April 22, 2024
Click here to read this on the Wisconsin Jewish Chronicle.

Six years ago, a group of neo-Nazis and white supremacists orchestrated a violent attack on an anti-racism protest in Charlottesville, Va. held as a counter to their own rally. They planned for weeks, down to what to wear and even what to bring to lunch and how they would claim self-defense when one of them drove down a packed street slamming into protesters.  

At the time of the horrific event that left one dead and several injured, Amy Spitalnick was the communications director at the Office of the New York State Attorney General. Soon after, she got an opportunity to work for Integrity First for America, a nonprofit civil rights group that helped fund a successful $26 million lawsuit against the organizers of the white nationalist rally. 

“I didn’t know how anyone could say no to that let alone someone (like) me as a granddaughter of survivors of the Holocaust,” Spitalnick said during a recent visit to Milwaukee as keynote speaker during the Edie Adelman Political Awareness Lecture, an annual event held by the Women’s Philanthropy of Milwaukee Jewish Federation.  

I was “someone who really thought we were past that in this society. In the last six, seven years they have been emboldened in ways that none of us could have expected,” she added.   

Now, Spitalnick is the CEO of Jewish Council for Public Affairs and a leading national voice against antisemitism and hate in the U.S. 

“What happened in Charlottesville that weekend wasn’t an isolated incident but really a harbinger of the broader extremism and hate that we’ve seen across this country in recent years,” she said.  

Spitalnick said especially after the Oct. 7 attack on Israel, antisemitism “is coming from all directions” and  being normalized through political and social rhetoric.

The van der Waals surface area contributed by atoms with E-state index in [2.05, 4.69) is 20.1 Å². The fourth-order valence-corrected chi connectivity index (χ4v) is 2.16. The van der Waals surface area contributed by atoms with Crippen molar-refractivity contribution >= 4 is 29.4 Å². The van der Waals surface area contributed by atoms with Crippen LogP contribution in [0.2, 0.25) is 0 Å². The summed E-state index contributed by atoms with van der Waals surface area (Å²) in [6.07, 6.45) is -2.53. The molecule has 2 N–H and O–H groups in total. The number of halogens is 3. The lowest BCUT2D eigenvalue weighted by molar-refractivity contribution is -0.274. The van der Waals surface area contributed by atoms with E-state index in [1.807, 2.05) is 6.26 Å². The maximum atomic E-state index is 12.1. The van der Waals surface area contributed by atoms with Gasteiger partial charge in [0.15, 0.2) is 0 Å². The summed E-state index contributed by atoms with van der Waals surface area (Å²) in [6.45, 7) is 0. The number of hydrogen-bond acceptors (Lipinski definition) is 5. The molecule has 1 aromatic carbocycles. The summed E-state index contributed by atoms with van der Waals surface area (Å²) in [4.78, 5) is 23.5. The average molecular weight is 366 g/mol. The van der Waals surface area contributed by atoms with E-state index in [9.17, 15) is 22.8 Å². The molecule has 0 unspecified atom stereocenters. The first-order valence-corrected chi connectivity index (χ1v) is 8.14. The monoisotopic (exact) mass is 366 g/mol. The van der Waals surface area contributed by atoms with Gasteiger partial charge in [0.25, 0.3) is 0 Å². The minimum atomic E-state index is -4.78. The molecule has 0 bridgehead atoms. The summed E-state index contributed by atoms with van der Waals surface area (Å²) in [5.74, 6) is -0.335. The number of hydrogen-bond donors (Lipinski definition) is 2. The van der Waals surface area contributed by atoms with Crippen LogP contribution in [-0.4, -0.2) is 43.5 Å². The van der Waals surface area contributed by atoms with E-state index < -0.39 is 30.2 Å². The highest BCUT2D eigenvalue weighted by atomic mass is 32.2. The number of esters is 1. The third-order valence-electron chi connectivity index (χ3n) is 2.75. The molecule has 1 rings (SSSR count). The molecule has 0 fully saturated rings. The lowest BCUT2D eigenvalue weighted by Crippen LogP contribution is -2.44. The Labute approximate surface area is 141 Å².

“What’s unique about antisemitism is that it also operates as insidious, pernicious conspiracy theory related to ideas of Jewish control and power,” Spitalnick said. “Antisemitism just doesn’t threaten the Jewish community …. but it also threatens each and every one of us because this conspiracy theory sows distrust in our democracy and institutions.” 

The event was the brainchild of Edie Adelman, who was an influential leader in the city’s Jewish community. This year’s lecture  was originally planned to address threats to democracy.  

“But after Oct. 7, we felt it was imperative to acknowledge the extremely concerning increase in antisemitism we are seeing,” said Carrie Steinberger, a Milwaukee Jewish Federation board member. 

Spitalnick said over time, those who espouse antisemitic ideas have been more emboldened.  

“The celebration … [and] denial of what happened on Oct. 7 is one of the main manifestations of this,” she said. “The ways that it has continued in different forms over the last five and a half months, is not just heartbreaking, but also deeply dangerous.” 

The key, she said, is not to fall prey to deniers of Oct. 7 and to get lost in their arguments and debates.  

“Rather, really focus our energies on the allies, potential allies and partners who are in that movable middle and open to having constructive conversations,” Spitalnick said. “What we can do as a Jewish community is to recognize that there is nuance and complexity there.” 

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